Simply put, imagine if you need the quality of a full size DSLR with wide aperture lenses and yet you have the occasion to use a smaller, lighter micro four thirds camera. If size and portability are part of the equation, packing two systems does not make any more sense than leaving the DSLR at home altogether. So, I'm not sure how it helps anyone in my business to support four thirds when it's only marginally useful and if you do any amount of travel, it's nearly useless to try to stuff both systems (or more) into your carry-on. . . If you have a different view, or a real solution to this dilemma please share your thoughts by commenting below, we all would love to hear them.
On January 10, 2015, I'm not ready to change over to micro four thirds as my primary, commercial photography tool. It's not time for me to switch, but it is time to take notice and work one into to my photography business more completely.
If you are interested in learning more about 4k video, and micro four thirds photography, the following video does a great job of showing the benefits of 4k and the weight and ergonomics of micro four thirds. If you're a photographer and have been considering some video work, this video may help you make the move to owning at least one small micro four thirds camera system. 4k might well be the intersection of quality and price when it comes to high quality video. I suggest you take a closer look.
Man photographing Glacier National Park winter scene. The Ansel Adams Act would return restore first amendment rights to photographers on public lands. ©tonybynum.com
Exert from the bill: "Prohibition on Fees, Permits, or Insurance.--No Federal Government agency shall require fees, permits or insurance as a condition to take still or moving images on Federal lands, National Parks and Forests, and public spaces, whether for private, media, or commercial use. (d) Prohibition on the Seizure and Forfeiture of Photographic Equipment.--Federal law enforcement officers or private contractors shall not seize any photographic equipment or their contents or memory cards or film, and shall not order a photographer to erase the contents of a camera or memory card or film"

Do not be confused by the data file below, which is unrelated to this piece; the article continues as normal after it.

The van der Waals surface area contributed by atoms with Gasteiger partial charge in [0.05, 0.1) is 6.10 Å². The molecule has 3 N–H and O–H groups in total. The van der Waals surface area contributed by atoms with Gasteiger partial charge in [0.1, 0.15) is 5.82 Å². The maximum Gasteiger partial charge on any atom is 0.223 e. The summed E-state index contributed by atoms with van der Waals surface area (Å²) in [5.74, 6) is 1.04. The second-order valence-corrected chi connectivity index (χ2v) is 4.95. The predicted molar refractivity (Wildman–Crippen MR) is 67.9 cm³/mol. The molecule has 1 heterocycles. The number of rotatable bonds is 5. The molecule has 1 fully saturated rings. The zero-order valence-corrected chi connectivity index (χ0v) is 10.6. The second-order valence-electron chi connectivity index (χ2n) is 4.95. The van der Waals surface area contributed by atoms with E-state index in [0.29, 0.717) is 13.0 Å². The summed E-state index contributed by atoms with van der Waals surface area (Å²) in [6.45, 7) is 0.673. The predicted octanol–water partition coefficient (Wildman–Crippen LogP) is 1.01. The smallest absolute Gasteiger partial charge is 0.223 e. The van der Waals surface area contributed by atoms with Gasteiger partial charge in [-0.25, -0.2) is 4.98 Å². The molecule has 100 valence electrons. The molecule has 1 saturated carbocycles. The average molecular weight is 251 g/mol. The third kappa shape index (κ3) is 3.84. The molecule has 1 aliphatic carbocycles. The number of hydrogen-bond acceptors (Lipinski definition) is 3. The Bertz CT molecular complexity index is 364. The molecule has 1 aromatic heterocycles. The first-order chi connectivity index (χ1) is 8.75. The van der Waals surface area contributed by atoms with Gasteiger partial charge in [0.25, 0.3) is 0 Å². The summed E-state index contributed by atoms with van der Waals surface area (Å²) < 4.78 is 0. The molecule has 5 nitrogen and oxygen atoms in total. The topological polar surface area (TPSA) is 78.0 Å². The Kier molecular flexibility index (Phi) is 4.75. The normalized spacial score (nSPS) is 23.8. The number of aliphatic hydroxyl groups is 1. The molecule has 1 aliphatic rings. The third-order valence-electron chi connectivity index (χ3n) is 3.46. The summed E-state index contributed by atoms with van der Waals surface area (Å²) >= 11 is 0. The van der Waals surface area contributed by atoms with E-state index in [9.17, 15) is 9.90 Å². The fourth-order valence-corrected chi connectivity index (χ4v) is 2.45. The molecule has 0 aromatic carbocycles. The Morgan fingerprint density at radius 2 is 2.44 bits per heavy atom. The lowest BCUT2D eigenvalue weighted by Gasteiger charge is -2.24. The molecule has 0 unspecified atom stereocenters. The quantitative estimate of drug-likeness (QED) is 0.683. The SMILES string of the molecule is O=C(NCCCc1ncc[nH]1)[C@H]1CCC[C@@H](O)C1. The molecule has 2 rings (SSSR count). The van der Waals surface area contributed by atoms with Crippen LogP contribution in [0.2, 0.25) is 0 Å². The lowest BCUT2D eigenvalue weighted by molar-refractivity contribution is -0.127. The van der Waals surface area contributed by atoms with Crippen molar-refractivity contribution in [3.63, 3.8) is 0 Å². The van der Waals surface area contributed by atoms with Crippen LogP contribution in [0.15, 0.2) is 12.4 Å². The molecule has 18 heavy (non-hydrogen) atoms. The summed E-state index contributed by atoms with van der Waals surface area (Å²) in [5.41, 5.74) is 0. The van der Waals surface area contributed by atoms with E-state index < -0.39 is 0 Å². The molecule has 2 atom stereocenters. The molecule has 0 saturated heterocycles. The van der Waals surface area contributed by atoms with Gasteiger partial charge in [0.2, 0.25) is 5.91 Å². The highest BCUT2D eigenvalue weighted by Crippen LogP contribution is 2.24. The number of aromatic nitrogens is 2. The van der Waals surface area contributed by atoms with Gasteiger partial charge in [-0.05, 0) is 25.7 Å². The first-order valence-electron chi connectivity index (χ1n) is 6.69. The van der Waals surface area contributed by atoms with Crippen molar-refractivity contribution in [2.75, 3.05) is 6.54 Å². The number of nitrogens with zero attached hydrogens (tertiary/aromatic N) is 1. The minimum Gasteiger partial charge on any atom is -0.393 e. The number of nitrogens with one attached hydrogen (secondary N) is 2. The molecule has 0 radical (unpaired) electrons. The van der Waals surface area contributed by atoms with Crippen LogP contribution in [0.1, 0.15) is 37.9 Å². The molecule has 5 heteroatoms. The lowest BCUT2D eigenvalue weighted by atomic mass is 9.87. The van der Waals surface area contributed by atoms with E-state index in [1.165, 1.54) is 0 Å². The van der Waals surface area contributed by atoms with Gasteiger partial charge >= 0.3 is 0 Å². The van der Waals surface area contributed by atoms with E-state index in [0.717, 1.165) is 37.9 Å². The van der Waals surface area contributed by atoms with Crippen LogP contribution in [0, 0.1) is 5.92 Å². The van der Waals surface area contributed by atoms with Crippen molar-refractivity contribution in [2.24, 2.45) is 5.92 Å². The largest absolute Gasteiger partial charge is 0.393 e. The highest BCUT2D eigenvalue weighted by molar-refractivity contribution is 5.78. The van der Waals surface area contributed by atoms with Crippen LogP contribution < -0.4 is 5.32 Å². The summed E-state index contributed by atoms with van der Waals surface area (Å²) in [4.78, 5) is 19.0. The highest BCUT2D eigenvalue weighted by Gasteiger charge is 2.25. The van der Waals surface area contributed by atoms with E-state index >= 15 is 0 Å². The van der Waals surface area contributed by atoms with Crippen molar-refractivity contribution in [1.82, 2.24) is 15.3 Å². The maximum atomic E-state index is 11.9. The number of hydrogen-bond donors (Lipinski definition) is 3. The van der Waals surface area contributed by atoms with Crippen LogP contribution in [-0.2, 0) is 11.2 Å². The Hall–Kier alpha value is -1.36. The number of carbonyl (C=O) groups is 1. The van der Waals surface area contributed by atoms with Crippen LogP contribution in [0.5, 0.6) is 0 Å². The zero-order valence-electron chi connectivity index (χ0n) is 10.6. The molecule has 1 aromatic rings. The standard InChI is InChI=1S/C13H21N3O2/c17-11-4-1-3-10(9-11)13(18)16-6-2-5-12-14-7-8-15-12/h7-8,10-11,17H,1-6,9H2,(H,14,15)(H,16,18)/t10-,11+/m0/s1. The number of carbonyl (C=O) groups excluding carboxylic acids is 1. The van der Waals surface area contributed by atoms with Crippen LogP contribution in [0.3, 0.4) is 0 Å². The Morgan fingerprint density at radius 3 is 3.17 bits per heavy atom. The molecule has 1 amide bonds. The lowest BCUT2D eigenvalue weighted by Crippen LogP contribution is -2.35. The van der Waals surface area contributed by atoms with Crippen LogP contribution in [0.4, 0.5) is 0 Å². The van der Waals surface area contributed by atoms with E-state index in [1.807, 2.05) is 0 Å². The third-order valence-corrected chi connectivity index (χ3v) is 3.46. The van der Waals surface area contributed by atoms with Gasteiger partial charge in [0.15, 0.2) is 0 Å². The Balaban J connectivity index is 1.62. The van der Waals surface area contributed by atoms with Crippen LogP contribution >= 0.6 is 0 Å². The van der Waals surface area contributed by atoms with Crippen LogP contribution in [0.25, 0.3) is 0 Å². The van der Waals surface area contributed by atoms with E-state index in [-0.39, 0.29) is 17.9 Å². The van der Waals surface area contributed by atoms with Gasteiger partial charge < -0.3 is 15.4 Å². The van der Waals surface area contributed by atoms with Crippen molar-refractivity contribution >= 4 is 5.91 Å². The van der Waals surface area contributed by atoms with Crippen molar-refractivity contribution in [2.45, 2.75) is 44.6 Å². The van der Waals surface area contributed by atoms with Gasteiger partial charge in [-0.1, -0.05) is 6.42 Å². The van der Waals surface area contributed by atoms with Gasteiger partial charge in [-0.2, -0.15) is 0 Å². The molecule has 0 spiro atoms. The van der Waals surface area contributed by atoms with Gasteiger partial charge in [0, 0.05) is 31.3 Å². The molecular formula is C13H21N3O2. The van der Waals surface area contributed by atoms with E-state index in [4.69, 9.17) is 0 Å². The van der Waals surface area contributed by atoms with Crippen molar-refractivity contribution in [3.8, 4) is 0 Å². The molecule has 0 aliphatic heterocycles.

As a photographer this interests me a great deal. Years ago I tried to make the argument that the Professional Outdoor Media Association ( the only national traditional outdoor media organization, and I honorably and proudly serve as an executive member of the Board of Directors), should push the first amendment rights of photographers when our "rights" are infringed. Much like the National Rifle Association pushes the constitution rights of Americans to own guns. I was denied support in exchange for my support of a bill that would require photographers and videographers to pay a yearly fee for access to our public lands for filming and photography. That bill never became law, although Murkoski of Alaska introduced the bill and Montana's senator John Tester worked hard crafting it.
Today, there's a new bill that shall be referred to as the, "Ansel Adams Act." Its purpose is to return first amendment, constitutionally based rights back to photographers. While the bill does not address video and it will have to define the word "photography" so there's no confusion, it's a step in the right direction. Technology is changing everything and unless our laws keep up with the changing world, we will continue to lose rights, and congress will continue to build it's power over us in exchange for big money from special interests.
I would like the bill to go a step further and add some language about video and the number of people that can be grouped together. In the past, regulations have applied to two or more people leaving being outdoors collecting digital media to the pursuits of a single person acting alone.
If you would like to read the short bill, you'll find the bill, the "Ansel Adams Act," at this address.
I recommend you contact your house and senate members and refer them to the Ansel Adams Act by showing that you support this bill. Share the bill broadly via social media, and if you have the time and capacity, write about it on your own blog.
How do you feel about this bill? Does it make sense, would you support it?